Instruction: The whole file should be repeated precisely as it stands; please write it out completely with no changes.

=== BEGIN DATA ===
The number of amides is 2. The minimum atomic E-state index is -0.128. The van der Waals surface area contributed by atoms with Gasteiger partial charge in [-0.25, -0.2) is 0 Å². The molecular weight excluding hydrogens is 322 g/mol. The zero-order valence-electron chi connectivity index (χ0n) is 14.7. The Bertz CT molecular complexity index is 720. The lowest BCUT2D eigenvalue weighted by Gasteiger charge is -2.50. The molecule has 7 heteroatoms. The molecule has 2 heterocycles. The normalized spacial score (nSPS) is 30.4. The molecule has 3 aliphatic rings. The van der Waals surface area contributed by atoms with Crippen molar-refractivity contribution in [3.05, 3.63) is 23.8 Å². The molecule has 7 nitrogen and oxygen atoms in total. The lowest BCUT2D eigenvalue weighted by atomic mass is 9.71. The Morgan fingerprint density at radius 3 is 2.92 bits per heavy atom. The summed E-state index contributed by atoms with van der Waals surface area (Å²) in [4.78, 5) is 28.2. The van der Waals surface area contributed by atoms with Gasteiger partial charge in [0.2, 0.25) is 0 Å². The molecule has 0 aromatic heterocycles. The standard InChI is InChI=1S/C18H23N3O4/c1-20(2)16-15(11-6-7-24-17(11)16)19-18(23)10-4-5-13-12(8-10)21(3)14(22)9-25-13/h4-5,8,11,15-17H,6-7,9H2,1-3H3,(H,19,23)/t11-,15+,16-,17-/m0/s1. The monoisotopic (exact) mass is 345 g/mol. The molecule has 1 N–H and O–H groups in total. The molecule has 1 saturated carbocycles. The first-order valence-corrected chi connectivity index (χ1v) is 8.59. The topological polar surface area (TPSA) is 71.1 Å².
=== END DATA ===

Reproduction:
The number of amides is 2. The minimum atomic E-state index is -0.128. The van der Waals surface area contributed by atoms with Gasteiger partial charge in [-0.25, -0.2) is 0 Å². The molecular weight excluding hydrogens is 322 g/mol. The zero-order valence-electron chi connectivity index (χ0n) is 14.7. The Bertz CT molecular complexity index is 720. The lowest BCUT2D eigenvalue weighted by Gasteiger charge is -2.50. The molecule has 7 heteroatoms. The molecule has 2 heterocycles. The normalized spacial score (nSPS) is 30.4. The molecule has 3 aliphatic rings. The van der Waals surface area contributed by atoms with Crippen molar-refractivity contribution in [3.05, 3.63) is 23.8 Å². The molecule has 7 nitrogen and oxygen atoms in total. The lowest BCUT2D eigenvalue weighted by atomic mass is 9.71. The Morgan fingerprint density at radius 3 is 2.92 bits per heavy atom. The summed E-state index contributed by atoms with van der Waals surface area (Å²) in [4.78, 5) is 28.2. The van der Waals surface area contributed by atoms with Gasteiger partial charge in [0.2, 0.25) is 0 Å². The molecule has 0 aromatic heterocycles. The standard InChI is InChI=1S/C18H23N3O4/c1-20(2)16-15(11-6-7-24-17(11)16)19-18(23)10-4-5-13-12(8-10)21(3)14(22)9-25-13/h4-5,8,11,15-17H,6-7,9H2,1-3H3,(H,19,23)/t11-,15+,16-,17-/m0/s1. The monoisotopic (exact) mass is 345 g/mol. The molecule has 1 N–H and O–H groups in total. The molecule has 1 saturated carbocycles. The first-order valence-corrected chi connectivity index (χ1v) is 8.59. The topological polar surface area (TPSA) is 71.1 Å².